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      Consumption of high-fructose corn syrup in beverages may play a role in the epidemic of obesity

      , ,
      The American Journal of Clinical Nutrition
      Oxford University Press (OUP)

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          Abstract

          Obesity is a major epidemic, but its causes are still unclear. In this article, we investigate the relation between the intake of high-fructose corn syrup (HFCS) and the development of obesity. We analyzed food consumption patterns by using US Department of Agriculture food consumption tables from 1967 to 2000. The consumption of HFCS increased > 1000% between 1970 and 1990, far exceeding the changes in intake of any other food or food group. HFCS now represents > 40% of caloric sweeteners added to foods and beverages and is the sole caloric sweetener in soft drinks in the United States. Our most conservative estimate of the consumption of HFCS indicates a daily average of 132 kcal for all Americans aged > or = 2 y, and the top 20% of consumers of caloric sweeteners ingest 316 kcal from HFCS/d. The increased use of HFCS in the United States mirrors the rapid increase in obesity. The digestion, absorption, and metabolism of fructose differ from those of glucose. Hepatic metabolism of fructose favors de novo lipogenesis. In addition, unlike glucose, fructose does not stimulate insulin secretion or enhance leptin production. Because insulin and leptin act as key afferent signals in the regulation of food intake and body weight, this suggests that dietary fructose may contribute to increased energy intake and weight gain. Furthermore, calorically sweetened beverages may enhance caloric overconsumption. Thus, the increase in consumption of HFCS has a temporal relation to the epidemic of obesity, and the overconsumption of HFCS in calorically sweetened beverages may play a role in the epidemic of obesity.

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          Most cited references32

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          Fructose, weight gain, and the insulin resistance syndrome.

          This review explores whether fructose consumption might be a contributing factor to the development of obesity and the accompanying metabolic abnormalities observed in the insulin resistance syndrome. The per capita disappearance data for fructose from the combined consumption of sucrose and high-fructose corn syrup have increased by 26%, from 64 g/d in 1970 to 81 g/d in 1997. Both plasma insulin and leptin act in the central nervous system in the long-term regulation of energy homeostasis. Because fructose does not stimulate insulin secretion from pancreatic beta cells, the consumption of foods and beverages containing fructose produces smaller postprandial insulin excursions than does consumption of glucose-containing carbohydrate. Because leptin production is regulated by insulin responses to meals, fructose consumption also reduces circulating leptin concentrations. The combined effects of lowered circulating leptin and insulin in individuals who consume diets that are high in dietary fructose could therefore increase the likelihood of weight gain and its associated metabolic sequelae. In addition, fructose, compared with glucose, is preferentially metabolized to lipid in the liver. Fructose consumption induces insulin resistance, impaired glucose tolerance, hyperinsulinemia, hypertriacylglycerolemia, and hypertension in animal models. The data in humans are less clear. Although there are existing data on the metabolic and endocrine effects of dietary fructose that suggest that increased consumption of fructose may be detrimental in terms of body weight and adiposity and the metabolic indexes associated with the insulin resistance syndrome, much more research is needed to fully understand the metabolic effect of dietary fructose in humans.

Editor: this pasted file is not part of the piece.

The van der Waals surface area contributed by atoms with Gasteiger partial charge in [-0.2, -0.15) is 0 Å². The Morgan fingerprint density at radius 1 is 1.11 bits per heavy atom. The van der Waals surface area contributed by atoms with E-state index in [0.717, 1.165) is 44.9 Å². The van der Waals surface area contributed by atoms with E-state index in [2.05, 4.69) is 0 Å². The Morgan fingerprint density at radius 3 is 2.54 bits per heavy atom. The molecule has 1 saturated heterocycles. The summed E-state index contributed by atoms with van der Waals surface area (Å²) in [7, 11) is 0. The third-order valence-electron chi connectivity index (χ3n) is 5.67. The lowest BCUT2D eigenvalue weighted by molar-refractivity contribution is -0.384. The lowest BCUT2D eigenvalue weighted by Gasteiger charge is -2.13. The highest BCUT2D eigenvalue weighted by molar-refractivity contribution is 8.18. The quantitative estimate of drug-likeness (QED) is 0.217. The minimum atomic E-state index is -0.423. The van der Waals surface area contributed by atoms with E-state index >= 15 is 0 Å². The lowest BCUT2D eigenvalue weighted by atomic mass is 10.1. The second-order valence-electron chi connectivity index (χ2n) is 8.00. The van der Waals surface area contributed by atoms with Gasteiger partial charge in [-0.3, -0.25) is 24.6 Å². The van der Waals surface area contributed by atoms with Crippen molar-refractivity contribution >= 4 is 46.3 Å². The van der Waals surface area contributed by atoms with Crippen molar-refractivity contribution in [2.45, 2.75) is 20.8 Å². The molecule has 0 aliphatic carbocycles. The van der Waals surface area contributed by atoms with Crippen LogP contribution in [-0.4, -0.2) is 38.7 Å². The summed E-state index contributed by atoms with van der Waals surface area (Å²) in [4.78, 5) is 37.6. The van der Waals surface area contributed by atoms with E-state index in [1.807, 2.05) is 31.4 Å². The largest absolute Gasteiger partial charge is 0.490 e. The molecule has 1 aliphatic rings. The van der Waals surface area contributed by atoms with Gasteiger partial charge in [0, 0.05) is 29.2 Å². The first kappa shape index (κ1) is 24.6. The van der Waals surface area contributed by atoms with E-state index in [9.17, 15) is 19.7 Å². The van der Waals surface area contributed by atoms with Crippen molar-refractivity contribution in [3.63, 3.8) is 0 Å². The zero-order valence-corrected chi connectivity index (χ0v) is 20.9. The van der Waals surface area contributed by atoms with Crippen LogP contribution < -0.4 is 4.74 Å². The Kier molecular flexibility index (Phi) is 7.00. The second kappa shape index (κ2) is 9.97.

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            The contribution of expanding portion sizes to the US obesity epidemic.

            Because larger food portions could be contributing to the increasing prevalence of overweight and obesity, this study was designed to weigh samples of marketplace foods, identify historical changes in the sizes of those foods, and compare current portions with federal standards. We obtained information about current portions from manufacturers or from direct weighing; we obtained information about past portions from manufacturers or contemporary publications. Marketplace food portions have increased in size and now exceed federal standards. Portion sizes began to grow in the 1970s, rose sharply in the 1980s, and have continued in parallel with increasing body weights. Because energy content increases with portion size, educational and other public health efforts to address obesity should focus on the need for people to consume smaller portions.
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              Beneficial effects of leptin on obesity, T cell hyporesponsiveness, and neuroendocrine/metabolic dysfunction of human congenital leptin deficiency

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                Author and article information

                Journal
                The American Journal of Clinical Nutrition
                Oxford University Press (OUP)
                0002-9165
                1938-3207
                April 2004
                April 01 2004
                April 2004
                April 01 2004
                : 79
                : 4
                : 537-543
                Article
                10.1093/ajcn/79.4.537
                15051594
                cca9ca7c-e974-4f36-8968-e014642b8c9f
                © 2004
                History

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